From late 2000 onwards, Dortmund Airport has experienced a drastic increase in air traffic. In the 1990s weekly service had been generally restricted to a few turboprop flights to destinations within Germany, as well as occasional charter flights to warm-weather destinations. Since 2000, several new airlines have commenced service to Dortmund, many with mainline jets. Most of the air traffic today is by low cost airlines operating Boeing 737 or Airbus A320 family series aircraft to warm-weather destinations and business centres.

The first mass carrier at Dortmund Airport was Air Berlin, which began flights to London, Milan, and Vienna in 2002, supplementing its leisure routes to the Mediterranean. easyJet made Dortmund a hub in 2004, and Germanwings followed in 2007. Air Berlin eventually ceased most non-leisure routes from Dortmund in 2005, but easyJet and Germanwings have taken over in this role. However easyJet cancelled four of five destinations in 2012.[3]

Since 2006 it has been carrying the name "Dortmund Airport 21", in reference to the fact that Dortmund's utility company, DSW21, is its major shareholder.

The airport's master plan consists of the following elements: Increasing normal operating hours by one hour at night (to 23:00h), with an additional one hour window in the morning and at night for exceptions, lengthening the runway to 2800 metres, expanding the terminal and its infrastructure, improving the motorway connections and directly connecting the airport to mass transit.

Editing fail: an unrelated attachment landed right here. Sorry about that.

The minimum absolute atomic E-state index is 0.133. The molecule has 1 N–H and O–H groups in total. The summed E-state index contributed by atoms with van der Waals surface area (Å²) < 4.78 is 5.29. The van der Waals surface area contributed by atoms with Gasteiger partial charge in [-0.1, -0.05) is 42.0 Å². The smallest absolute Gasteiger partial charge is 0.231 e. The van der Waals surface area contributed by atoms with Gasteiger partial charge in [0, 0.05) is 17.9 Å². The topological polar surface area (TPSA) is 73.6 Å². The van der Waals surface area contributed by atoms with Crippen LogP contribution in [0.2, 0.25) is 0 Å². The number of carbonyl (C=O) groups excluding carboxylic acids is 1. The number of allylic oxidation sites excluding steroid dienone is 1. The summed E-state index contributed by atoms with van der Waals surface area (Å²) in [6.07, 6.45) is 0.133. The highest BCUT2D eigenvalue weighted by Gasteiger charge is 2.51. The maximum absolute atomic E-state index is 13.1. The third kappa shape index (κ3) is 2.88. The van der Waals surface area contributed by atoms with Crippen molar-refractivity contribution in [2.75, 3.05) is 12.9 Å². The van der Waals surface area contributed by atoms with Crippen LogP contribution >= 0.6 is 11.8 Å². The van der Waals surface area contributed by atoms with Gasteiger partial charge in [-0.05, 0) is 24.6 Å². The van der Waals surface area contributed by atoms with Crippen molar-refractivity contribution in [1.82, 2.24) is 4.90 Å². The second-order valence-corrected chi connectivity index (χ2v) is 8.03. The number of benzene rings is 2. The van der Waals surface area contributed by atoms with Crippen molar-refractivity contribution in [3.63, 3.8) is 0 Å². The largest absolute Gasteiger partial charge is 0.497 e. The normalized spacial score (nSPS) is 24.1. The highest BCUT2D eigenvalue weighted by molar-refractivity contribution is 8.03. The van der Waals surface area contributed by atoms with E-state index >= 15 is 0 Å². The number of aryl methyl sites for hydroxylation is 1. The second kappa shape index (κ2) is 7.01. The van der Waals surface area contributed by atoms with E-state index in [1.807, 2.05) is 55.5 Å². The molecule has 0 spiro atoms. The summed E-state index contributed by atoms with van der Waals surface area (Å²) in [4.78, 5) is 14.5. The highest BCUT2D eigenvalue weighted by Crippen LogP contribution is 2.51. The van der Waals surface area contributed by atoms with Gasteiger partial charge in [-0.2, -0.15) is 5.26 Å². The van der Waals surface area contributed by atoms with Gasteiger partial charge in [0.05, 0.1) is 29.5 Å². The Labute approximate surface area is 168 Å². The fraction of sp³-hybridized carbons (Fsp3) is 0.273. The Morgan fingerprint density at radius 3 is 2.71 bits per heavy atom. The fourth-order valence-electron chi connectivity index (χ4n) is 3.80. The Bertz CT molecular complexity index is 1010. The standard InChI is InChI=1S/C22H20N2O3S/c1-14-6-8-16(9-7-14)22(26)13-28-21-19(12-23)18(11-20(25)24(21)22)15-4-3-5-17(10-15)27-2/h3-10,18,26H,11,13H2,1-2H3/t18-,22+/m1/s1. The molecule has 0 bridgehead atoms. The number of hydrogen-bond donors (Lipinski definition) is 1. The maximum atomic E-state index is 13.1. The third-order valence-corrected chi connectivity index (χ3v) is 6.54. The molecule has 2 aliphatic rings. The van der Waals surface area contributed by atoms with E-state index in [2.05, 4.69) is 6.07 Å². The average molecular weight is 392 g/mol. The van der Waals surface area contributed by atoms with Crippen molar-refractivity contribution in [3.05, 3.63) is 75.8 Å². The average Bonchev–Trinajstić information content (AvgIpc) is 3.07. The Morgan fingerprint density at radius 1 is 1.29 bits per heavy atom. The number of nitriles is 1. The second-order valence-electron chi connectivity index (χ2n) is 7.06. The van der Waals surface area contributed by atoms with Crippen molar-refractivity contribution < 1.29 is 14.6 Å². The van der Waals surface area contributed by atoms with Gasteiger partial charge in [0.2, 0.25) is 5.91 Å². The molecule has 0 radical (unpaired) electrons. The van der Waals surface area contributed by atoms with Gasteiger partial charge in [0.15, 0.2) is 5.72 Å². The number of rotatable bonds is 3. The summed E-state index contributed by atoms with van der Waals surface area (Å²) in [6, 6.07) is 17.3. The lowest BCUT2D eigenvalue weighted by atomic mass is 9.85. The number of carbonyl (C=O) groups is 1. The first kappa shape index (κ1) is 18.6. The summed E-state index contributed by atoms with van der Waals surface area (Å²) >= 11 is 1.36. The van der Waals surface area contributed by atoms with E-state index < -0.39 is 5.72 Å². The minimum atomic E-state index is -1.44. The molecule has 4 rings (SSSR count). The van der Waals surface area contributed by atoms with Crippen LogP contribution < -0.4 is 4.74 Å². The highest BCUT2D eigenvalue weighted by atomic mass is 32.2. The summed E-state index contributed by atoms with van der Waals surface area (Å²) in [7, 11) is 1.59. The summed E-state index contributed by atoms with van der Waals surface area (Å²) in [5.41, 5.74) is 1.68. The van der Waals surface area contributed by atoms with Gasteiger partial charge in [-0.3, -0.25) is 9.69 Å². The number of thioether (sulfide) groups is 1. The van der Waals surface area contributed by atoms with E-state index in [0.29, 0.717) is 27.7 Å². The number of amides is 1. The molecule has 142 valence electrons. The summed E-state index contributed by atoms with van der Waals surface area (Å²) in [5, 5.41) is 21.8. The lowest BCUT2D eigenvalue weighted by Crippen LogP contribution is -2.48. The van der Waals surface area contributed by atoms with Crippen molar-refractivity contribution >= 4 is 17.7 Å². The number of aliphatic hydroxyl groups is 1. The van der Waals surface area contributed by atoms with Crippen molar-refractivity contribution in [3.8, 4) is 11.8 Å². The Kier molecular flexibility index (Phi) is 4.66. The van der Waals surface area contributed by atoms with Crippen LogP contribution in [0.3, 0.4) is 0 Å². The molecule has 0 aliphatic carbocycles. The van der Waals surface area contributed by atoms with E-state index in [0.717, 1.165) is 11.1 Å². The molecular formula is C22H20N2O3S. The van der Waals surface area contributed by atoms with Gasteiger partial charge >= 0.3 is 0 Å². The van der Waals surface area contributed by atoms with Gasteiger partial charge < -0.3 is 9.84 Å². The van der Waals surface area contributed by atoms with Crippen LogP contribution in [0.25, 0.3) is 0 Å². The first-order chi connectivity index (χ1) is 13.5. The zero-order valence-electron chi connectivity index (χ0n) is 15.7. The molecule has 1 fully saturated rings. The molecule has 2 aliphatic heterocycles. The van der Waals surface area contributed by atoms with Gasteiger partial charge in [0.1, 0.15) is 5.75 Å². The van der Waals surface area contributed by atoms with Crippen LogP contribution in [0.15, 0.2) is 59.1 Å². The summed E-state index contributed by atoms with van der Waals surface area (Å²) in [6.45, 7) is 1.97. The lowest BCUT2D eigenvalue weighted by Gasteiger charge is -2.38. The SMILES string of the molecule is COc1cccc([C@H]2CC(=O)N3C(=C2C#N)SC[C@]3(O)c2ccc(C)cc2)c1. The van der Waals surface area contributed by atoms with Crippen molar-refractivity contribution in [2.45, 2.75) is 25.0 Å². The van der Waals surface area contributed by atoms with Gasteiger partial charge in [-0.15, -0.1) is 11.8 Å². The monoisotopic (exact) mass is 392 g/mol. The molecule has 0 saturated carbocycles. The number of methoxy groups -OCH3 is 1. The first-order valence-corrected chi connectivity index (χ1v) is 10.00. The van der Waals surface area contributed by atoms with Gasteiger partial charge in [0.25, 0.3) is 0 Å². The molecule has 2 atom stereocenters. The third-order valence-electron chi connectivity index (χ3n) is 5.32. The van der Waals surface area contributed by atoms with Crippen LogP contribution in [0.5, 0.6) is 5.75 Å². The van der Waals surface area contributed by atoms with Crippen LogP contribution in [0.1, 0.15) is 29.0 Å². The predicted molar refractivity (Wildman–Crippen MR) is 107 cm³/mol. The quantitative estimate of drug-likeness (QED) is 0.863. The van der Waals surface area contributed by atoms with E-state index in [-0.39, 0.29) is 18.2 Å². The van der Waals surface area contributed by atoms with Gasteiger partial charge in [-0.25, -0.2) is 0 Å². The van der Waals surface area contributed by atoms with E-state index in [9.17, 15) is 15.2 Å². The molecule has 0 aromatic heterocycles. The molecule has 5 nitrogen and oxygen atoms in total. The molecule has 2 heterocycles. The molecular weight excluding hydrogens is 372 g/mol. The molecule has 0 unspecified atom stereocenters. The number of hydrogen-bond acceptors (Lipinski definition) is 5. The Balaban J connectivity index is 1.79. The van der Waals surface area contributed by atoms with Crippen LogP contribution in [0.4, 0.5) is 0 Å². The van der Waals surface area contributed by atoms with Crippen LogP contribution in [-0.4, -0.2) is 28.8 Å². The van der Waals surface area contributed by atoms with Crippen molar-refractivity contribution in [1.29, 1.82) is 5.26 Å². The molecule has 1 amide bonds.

Airlines and destinations[edit]

Airlines Destinations
4YOU Airlines Łódź[4] (begins 4 November 2014), Rzeszów[5] (begins 3 November 2014)
Air Berlin Summer seasonal: Palma de Mallorca
Air VIA Summer seasonal charter: Burgas
easyJet London-Luton
Freebird Airlines Summer seasonal charter: Antalya, Istanbul-Atatürk
Germania Summer seasonal: Zonguldak
Germanwings Munich, Palma de Mallorca
Summer seasonal: Heringsdorf (ends 11 October 2014),[6] Istanbul-Sabiha Gökçen, Split
Ryanair Kraków, London-Stansted, Málaga, Palma de Mallorca, Porto
Summer seasonal: Alghero, Faro, Girona
SunExpress Summer seasonal: Antalya, Istanbul-Sabiha Gökçen, Izmir
SunExpress Deutschland Istanbul-Sabiha Gökçen (begins 7 November 2014)[7]
Tailwind Airlines Summer seasonal charter: Antalya
Vueling Barcelona
Wizz Air Belgrade, Bucharest-Henri Coandă, Budapest, Cluj-Napoca, Craiova, Gdańsk, Katowice, Riga, Skopje, Sofia, Sibiu (begins 26 October 2014), Târgu Mureș, Timișoara, Tuzla, Vilnius, Warsaw-Chopin (begins 29 March 2015), Wrocław
Wizz Air Ukraine Kiev-Zhulyany, Lviv (ends 25 October 2014)

Statistics[edit]

Overview of the departures level
Apron view
Number of Passengers[8] Number of Movements[9] Freight
(Tonnes)
2001 1,064,149 37,393 257
2002 Decrease 994,478 33,812 289
2003 Increase 1,023,329 29,788 96
2004 Increase 1,179,028 25,743 75